Photographer note: “The image of the red car and the waves was the very first image I envisioned, even before I went to Cuba. It took me five years and more than thirty trips up the lighthouse’s one hundred forty-four stairs to get exactly what I wanted — to get the light, the waves, the car to all line up with the vision I had. By the time I got the shot I was on a first name basis with the lighthouse keeper — who thought I was completely crazy, lugging my heavy camera gear up the lighthouse so many times. Five years later, I asked my wife to marry me here.” All images courtesy of Lorne Resnick. All rights reserved.

This Moment, Exactly So.

My twenty-year portrait of Cuba

Pixel Magazine
May 11, 2017 · 5 min read

by Lorne Resnick

I first visited Cuba in the summer of ’95 — attracted by the mystery, history and photographic possibilities of the island. At that time, I was only a Canadian citizen (I became a dual citizen in 2000), so it was easy to get in — I simply went. That summer was, as most summers are when I’ve been in Cuba, searingly, intensely, wonderfully hot. My second day there, I met a girl named America.

Image courtesy of Lorne Resnick. All rights reserved.
Images courtesy of Lorne Resnick. All rights reserved.

She took me to a club called the Palacio de la Salsa at the Hotel Riviera on the Malecón, where a fifteen-piece Cuban orchestra of world-class musicians was playing to a jam-packed crowd of the best dancers on the planet. I was mesmerized. I was hypnotized. I was awe-struck.

Photographer note: “Illa was a good friend of mine. He has this gorgeous 1952 caddy that he rented out to people for weddings or Quinceañera’s. He had parked in in front of the Portages Cigar factory for this shot. About a year after I took this shot a hurricane blew through and destroyed the sign.” Image courtesy of Lorne Resnick. All rights reserved.
Photographer note: “Older sister of Mailenis (see below) looking out the door of her house.” Image courtesy of Lorne Resnick. All rights reserved.

The sweat, the heat, the sensually glorious dancing, the (very loud) music, the electricity in the air. I planned to stay for two weeks and stayed for two months. I fell in love with the country. With its music, its people, its cars, its buildings, its sun, its stunning light, its friendships, and that special heat that is so uniquely Cuban.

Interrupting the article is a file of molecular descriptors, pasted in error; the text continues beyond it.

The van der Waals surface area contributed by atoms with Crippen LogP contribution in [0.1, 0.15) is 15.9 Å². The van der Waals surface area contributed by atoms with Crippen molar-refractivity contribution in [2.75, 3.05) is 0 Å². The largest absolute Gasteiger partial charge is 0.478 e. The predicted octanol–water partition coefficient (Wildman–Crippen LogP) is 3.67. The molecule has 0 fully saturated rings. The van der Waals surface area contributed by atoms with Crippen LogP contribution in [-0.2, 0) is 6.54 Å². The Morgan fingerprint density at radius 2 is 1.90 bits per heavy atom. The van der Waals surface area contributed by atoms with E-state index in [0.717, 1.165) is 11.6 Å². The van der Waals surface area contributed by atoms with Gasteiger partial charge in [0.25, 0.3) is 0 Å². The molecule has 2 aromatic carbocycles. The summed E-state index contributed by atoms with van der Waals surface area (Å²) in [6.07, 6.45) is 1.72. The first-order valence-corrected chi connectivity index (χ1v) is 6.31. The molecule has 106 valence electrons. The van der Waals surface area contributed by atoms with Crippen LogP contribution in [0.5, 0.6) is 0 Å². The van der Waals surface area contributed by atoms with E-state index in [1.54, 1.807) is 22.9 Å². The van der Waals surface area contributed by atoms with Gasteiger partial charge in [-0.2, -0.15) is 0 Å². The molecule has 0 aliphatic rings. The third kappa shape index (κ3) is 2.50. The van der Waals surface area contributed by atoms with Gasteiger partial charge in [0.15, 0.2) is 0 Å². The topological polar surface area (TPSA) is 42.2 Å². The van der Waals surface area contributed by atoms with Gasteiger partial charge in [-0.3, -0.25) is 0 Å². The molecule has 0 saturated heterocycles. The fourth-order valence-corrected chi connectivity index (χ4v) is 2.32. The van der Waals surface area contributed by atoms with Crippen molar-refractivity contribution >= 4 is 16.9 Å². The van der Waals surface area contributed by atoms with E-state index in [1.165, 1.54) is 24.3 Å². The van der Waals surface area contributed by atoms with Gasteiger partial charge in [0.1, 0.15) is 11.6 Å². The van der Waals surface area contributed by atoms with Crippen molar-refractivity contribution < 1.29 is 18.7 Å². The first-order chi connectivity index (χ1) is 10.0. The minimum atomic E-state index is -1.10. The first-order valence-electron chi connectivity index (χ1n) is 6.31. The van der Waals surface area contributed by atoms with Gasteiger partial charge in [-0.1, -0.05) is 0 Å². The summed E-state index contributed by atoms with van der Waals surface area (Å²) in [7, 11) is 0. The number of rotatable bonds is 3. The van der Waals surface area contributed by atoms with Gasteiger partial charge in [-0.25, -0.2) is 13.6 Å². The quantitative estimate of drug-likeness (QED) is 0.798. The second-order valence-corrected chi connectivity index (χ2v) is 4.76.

Photographer note: “Ana and Alberto. Friends of mine perform an Afro-Cuban dance on a rooftop in Old Havana.” Images courtesy of Lorne Resnick. All rights reserved.

Annie Leibovitz once said, “A thing that you see in my pictures is that I was not afraid to fall in love with these people.” And that’s the way it is for me in Cuba. Constantly falling in love — even if sometimes only for 1/60 of a second. Some of the images in the book are of places I only visited once and people I only saw by chance only once, but many of the images are of places I visited again and again, and of people who were open enough to let me fall in love with them over a period of many years.

Images courtesy of Lorne Resnick. All rights reserved.
Photographer note: “Yadira Soto Arias. A great singer from a local salsa band in Trinidad.” Images courtesy of Lorne Resnick. All rights reserved.

Being a fine-art photographer, as opposed to a photojournalist, my goal in creating images in Cuba (and presenting them in this book) is not only to show what Cuba is like, but more importantly for me, what it feels like to be in Cuba.

Not only have I spent many peak moments of my life in Cuba over the last two decades, but in 2002, I asked my wife, Juliet, to marry me atop the lighthouse of Morro Castle in Havana [ed. note: see top image].

Photographer note: “Patricia. A prima Ballerina in Cuba’s National Ballet.” Images courtesy of Lorne Resnick. All rights reserved.

She said yes, we popped a bottle of champagne, and at that precise moment, the lighthouse keeper came out and told us we had to leave, as the lighthouse was closing.

We shared our news and, with a (typically Cuban) joyous smile on his face, he said, “Congratulations! Listen, I have to go. Why don’t you enjoy the sunset and just lock up the castle when you leave!” With that, he was off, leaving us alone atop the lighthouse in a 425 year-old castle guarding the entrance to Havana. A surreal and sublime moment.

Photographer note: “One of my favorites. I shot this image and only later realized the impact of it. This was my second choice for a cover. Years later I went back and found them and discovered they were sisters.” Images courtesy of Lorne Resnick. All rights reserved.

I want to create images that communicate the elation I feel every second when I’m in Cuba. It is a feeling like no other — moments filled with passion, love, joy, desire, grace, beauty, friendship, and laughter. To paraphrase photographer Henri Cartier-Bresson: “If I go to a place, it’s to try and get that one picture about which people will say, ‘Ah, this is true. You felt it right.’” I want this book it to be like what Cuba is for me — profound, vibrant, trippy, electric — a place where just walking the streets, breathing the air, and connecting with the people feels like a contact high.

Photographer note: “Gregorio Fuentes. He was Hemingway’s guide and inspiration for the book the Old Man and the Sea. Pictured here on his 96th birthday.” Images courtesy of Lorne Resnick. All rights reserved.

I came to Cuba initially for its history and mystique. But I kept coming back again and again for the people — for an endless string of experiences like the one atop the lighthouse. Warm, openhearted people embracing you and inviting you into their lives and hearts. It’s a heady, intoxicating combination for anyone — especially a photographer.

Lorne Resnick is an award-winning fine art photographer based in Los Angeles. Follow Lorne on Instagram, and buy his book, “This Moment, Exactly So.”

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